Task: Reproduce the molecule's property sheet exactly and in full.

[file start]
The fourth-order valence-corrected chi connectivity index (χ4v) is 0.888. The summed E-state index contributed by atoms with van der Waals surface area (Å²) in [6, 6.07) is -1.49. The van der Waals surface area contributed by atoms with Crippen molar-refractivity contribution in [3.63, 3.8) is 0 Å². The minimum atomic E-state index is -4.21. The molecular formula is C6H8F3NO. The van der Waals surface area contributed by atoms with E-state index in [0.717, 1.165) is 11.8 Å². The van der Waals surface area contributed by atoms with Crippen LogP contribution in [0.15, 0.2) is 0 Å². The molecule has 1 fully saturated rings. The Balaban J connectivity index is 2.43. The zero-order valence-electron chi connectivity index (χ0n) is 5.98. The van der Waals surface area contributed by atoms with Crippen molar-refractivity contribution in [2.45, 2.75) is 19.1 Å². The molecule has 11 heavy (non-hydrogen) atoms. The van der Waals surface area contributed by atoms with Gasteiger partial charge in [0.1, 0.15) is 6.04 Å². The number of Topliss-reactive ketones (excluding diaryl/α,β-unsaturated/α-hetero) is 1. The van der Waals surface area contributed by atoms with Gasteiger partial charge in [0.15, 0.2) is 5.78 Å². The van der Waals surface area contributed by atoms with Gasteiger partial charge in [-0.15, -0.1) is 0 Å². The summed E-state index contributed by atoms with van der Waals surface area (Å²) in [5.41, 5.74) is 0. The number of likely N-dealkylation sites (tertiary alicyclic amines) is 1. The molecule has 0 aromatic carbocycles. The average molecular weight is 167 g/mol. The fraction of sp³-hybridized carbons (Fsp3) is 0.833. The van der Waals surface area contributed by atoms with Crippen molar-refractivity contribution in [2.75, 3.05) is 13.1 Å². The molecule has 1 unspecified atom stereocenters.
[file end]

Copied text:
The fourth-order valence-corrected chi connectivity index (χ4v) is 0.888. The summed E-state index contributed by atoms with van der Waals surface area (Å²) in [6, 6.07) is -1.49. The van der Waals surface area contributed by atoms with Crippen molar-refractivity contribution in [3.63, 3.8) is 0 Å². The minimum atomic E-state index is -4.21. The molecular formula is C6H8F3NO. The van der Waals surface area contributed by atoms with E-state index in [0.717, 1.165) is 11.8 Å². The van der Waals surface area contributed by atoms with Crippen LogP contribution in [0.15, 0.2) is 0 Å². The molecule has 1 fully saturated rings. The Balaban J connectivity index is 2.43. The zero-order valence-electron chi connectivity index (χ0n) is 5.98. The van der Waals surface area contributed by atoms with Crippen molar-refractivity contribution in [2.45, 2.75) is 19.1 Å². The molecule has 11 heavy (non-hydrogen) atoms. The van der Waals surface area contributed by atoms with Gasteiger partial charge in [0.1, 0.15) is 6.04 Å². The number of Topliss-reactive ketones (excluding diaryl/α,β-unsaturated/α-hetero) is 1. The van der Waals surface area contributed by atoms with Gasteiger partial charge in [0.15, 0.2) is 5.78 Å². The van der Waals surface area contributed by atoms with Gasteiger partial charge in [-0.15, -0.1) is 0 Å². The summed E-state index contributed by atoms with van der Waals surface area (Å²) in [5.41, 5.74) is 0. The number of likely N-dealkylation sites (tertiary alicyclic amines) is 1. The molecule has 0 aromatic carbocycles. The average molecular weight is 167 g/mol. The fraction of sp³-hybridized carbons (Fsp3) is 0.833. The van der Waals surface area contributed by atoms with Crippen molar-refractivity contribution in [2.75, 3.05) is 13.1 Å². The molecule has 1 unspecified atom stereocenters.